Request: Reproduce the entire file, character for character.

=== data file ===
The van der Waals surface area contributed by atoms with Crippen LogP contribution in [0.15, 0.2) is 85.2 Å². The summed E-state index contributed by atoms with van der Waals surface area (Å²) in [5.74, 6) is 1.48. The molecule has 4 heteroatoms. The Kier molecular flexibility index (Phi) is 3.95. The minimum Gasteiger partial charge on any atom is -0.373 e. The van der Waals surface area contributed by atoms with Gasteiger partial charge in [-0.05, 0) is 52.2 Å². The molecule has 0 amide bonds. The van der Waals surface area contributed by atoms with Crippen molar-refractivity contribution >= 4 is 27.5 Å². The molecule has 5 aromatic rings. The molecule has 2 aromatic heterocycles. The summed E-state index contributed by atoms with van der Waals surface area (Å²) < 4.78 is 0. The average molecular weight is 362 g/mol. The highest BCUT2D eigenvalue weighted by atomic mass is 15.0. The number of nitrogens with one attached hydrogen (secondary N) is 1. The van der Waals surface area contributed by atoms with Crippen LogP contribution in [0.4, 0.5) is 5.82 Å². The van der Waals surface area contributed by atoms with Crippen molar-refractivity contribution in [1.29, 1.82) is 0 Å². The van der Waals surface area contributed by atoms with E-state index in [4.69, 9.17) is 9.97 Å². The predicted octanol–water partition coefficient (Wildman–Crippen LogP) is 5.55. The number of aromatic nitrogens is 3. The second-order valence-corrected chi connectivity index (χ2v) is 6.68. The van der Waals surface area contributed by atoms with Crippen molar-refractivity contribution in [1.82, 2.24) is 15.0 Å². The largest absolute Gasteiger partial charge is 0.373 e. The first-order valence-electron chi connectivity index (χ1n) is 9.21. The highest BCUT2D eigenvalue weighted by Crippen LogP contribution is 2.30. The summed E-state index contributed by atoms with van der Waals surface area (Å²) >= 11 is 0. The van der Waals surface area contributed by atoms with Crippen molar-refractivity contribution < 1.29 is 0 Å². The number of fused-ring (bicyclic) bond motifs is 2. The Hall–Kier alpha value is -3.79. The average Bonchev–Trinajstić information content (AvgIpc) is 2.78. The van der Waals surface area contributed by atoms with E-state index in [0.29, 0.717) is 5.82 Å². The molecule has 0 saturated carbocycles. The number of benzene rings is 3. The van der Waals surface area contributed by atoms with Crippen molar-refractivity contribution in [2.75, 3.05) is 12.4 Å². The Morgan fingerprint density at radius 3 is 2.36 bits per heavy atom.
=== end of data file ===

The van der Waals surface area contributed by atoms with Crippen LogP contribution in [0.15, 0.2) is 85.2 Å². The summed E-state index contributed by atoms with van der Waals surface area (Å²) in [5.74, 6) is 1.48. The molecule has 4 heteroatoms. The Kier molecular flexibility index (Phi) is 3.95. The minimum Gasteiger partial charge on any atom is -0.373 e. The van der Waals surface area contributed by atoms with Gasteiger partial charge in [-0.05, 0) is 52.2 Å². The molecule has 0 amide bonds. The van der Waals surface area contributed by atoms with Crippen molar-refractivity contribution >= 4 is 27.5 Å². The molecule has 5 aromatic rings. The molecule has 2 aromatic heterocycles. The summed E-state index contributed by atoms with van der Waals surface area (Å²) < 4.78 is 0. The average molecular weight is 362 g/mol. The highest BCUT2D eigenvalue weighted by atomic mass is 15.0. The number of nitrogens with one attached hydrogen (secondary N) is 1. The van der Waals surface area contributed by atoms with Crippen LogP contribution in [0.4, 0.5) is 5.82 Å². The van der Waals surface area contributed by atoms with Crippen molar-refractivity contribution in [1.29, 1.82) is 0 Å². The van der Waals surface area contributed by atoms with E-state index in [4.69, 9.17) is 9.97 Å². The predicted octanol–water partition coefficient (Wildman–Crippen LogP) is 5.55. The number of aromatic nitrogens is 3. The second-order valence-corrected chi connectivity index (χ2v) is 6.68. The van der Waals surface area contributed by atoms with Crippen molar-refractivity contribution in [1.82, 2.24) is 15.0 Å². The largest absolute Gasteiger partial charge is 0.373 e. The first-order valence-electron chi connectivity index (χ1n) is 9.21. The highest BCUT2D eigenvalue weighted by Crippen LogP contribution is 2.30. The summed E-state index contributed by atoms with van der Waals surface area (Å²) >= 11 is 0. The van der Waals surface area contributed by atoms with Crippen molar-refractivity contribution < 1.29 is 0 Å². The number of fused-ring (bicyclic) bond motifs is 2. The Hall–Kier alpha value is -3.79. The average Bonchev–Trinajstić information content (AvgIpc) is 2.78. The van der Waals surface area contributed by atoms with E-state index in [0.29, 0.717) is 5.82 Å². The molecule has 0 saturated carbocycles. The number of benzene rings is 3. The van der Waals surface area contributed by atoms with Crippen molar-refractivity contribution in [2.75, 3.05) is 12.4 Å². The Morgan fingerprint density at radius 3 is 2.36 bits per heavy atom.